By Lisa Autz
Photo courtesy of Taneisha Berg.
Imagine we are all walking through life in a dream, like Richard Linklater’s independent, cult film Waking Life. Then, a character suddenly appears in our lives with the capability to transform our destiny.
Soaring above the waves of a small fishing village in Accra, Ghana was the powerful projections of opera, but instead of finding a radio at the end of this melodic rainbow, there was the tall, West African native, Landry Assokoly.
Taneisha Berg, an American documentary filmmaker, describes her discovery of Assokoly on her Kickstarter campaign which has recently achieved its goal funding of $25,000:
“Martial Landry Kouakou Assokoly Yao–Landry for short–fell out of my sky on a cloudy afternoon in a small fishing village outside of Accra, Ghana. I heard him before I saw him: who was listening to opera at 2pm on a weekday in the middle of the tropics? I asked myself. I hit the main road to see him him coming towards me singing in his powerful tenor voice. I chased down the road after him and breathlessly asked why he was singing opera. He laughed a little. Perhaps thrown off by my rude interruption, he answered simply, “Because I love it.”
The donations towards this campaign help support Berg’s documentary film on Assokoly’s uncharted path toward his dream of becoming a professional opera singer in Europe. She plans to juxtapose the Assokolys’ home life of a humble, middle-class family in West Africa to the transplanting image of him on stage auditioning in front of recognized opera vocalists.
Berg claims Assokoly’s is a “different African story,” and though it may make a post-colonial scholar squirm, it is a story based on an inspiring tale of determination and perseverance driven by a dream. An African story that, she claims, is not frequently told to the Western audience.
The 24-year-old who calls Abidjan, Cote d’Ivoire or the Ivory Coast home, was busying himself with the studies of business administration and English while his fervor of the classical Western art form came resonating out of him. He has had no formal training or voice lessons yet there is something innate within him that is able to harmonize with that of an aria.
So, to much of his parents and family’s dismay, Assokoly has decided to leave behind the more predictable, reliable path for this personal aspiration.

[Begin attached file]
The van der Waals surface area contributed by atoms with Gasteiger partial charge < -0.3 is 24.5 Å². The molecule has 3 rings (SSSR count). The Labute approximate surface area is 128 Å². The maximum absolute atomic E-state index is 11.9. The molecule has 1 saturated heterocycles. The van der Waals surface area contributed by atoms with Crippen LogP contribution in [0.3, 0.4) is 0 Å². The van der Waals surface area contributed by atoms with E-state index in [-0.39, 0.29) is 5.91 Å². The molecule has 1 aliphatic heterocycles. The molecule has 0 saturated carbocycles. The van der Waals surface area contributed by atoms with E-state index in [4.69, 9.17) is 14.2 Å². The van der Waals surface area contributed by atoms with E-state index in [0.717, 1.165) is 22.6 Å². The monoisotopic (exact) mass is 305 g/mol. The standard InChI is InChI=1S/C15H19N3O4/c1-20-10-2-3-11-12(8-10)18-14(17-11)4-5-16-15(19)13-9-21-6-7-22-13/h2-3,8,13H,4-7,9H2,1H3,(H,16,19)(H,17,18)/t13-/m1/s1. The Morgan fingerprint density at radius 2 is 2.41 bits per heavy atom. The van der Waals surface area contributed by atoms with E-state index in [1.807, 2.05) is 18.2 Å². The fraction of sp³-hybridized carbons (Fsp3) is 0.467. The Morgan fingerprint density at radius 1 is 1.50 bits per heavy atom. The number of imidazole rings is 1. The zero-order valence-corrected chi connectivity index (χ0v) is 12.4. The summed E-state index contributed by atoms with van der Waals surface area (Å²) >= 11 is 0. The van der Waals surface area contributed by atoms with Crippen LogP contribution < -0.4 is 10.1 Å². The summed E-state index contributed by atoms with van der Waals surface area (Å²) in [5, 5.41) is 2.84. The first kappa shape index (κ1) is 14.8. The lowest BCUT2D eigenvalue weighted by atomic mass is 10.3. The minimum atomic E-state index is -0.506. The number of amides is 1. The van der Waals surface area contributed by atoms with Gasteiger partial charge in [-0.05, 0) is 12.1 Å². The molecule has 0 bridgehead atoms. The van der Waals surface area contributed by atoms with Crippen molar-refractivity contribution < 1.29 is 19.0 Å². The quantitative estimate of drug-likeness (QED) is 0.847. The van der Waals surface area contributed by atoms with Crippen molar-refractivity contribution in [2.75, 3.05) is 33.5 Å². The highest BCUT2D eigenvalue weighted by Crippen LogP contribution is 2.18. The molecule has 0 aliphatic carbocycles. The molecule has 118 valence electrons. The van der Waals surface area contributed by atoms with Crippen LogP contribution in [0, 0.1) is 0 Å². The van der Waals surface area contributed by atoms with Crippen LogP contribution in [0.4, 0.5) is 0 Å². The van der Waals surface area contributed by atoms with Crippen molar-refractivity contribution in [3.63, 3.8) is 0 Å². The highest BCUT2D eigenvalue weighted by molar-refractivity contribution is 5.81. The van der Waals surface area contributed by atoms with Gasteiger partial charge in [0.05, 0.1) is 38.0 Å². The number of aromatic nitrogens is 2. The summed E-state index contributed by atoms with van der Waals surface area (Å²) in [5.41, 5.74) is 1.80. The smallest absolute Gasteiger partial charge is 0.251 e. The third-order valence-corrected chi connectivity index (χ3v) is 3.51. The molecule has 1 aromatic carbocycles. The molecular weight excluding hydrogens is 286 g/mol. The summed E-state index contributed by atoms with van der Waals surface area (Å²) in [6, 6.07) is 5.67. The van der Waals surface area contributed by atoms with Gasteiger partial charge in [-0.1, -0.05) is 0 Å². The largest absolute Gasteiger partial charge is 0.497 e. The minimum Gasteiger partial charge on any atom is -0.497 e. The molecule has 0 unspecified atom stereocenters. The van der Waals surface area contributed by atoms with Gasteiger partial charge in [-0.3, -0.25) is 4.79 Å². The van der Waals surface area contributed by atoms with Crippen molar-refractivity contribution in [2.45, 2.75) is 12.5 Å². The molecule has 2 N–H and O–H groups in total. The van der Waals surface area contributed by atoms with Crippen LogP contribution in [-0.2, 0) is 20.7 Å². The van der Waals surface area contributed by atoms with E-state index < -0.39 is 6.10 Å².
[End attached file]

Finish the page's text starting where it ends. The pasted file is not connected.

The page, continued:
Berg explains to Matthew DeMello of the Third Eye Weekly podcast on BTR that Assokoly has had to fight with much of his family and friends to support him on this decision. And the hesitation may stem from the country’s very recent recovery after the end of a second civil war in 2011.
“It’s only been, let’s say, three years max since they regained any sort of stability,” says Berg. “So for them, I think part of it is absolutely trying to get something stable after all these years of instability, but also who knows how this is going to play out.”
One thing is for sure, Assokoly is able to prove to his family and friends that he has climbed one of the first hurdles in gaining financial and emotional support from Berg and 367 Kickstarter backers.
Some of the greatest obstacles still await as Assokoly applies for a visa to the Netherlands. Petty regulations prevent many young Africans from entering Europe if they find any inclination that the individual will have “no incentive to return” and therefore possibly expire their visa.
Assokoly’s struggle for support on a dream that does not incorporate a “concrete life path” was something Berg finds she can relate to in her own tribulations as a filmmaker. His tenacity and focused desire has ignited an ambitious spirit within Berg to develop the Kickstarter and create this documentary.
“I’ve become a believer in serendipity as a direct result of meeting this kid in a fishing village in Accra,” says Berg. “It’s insane to me how that happened because I was in a place in my creative path and also in my life where I was unsure what I wanted to do. He was certainly more sure of what he wanted to do and didn’t have the resources at that point to do it.”
Berg is in the process of pre-production with the self-taught opera singer to create a film that revives an aphoristic understanding that “Dream is Destiny.”
For more, check out this week’s Third Eye Weekly podcast on BTR.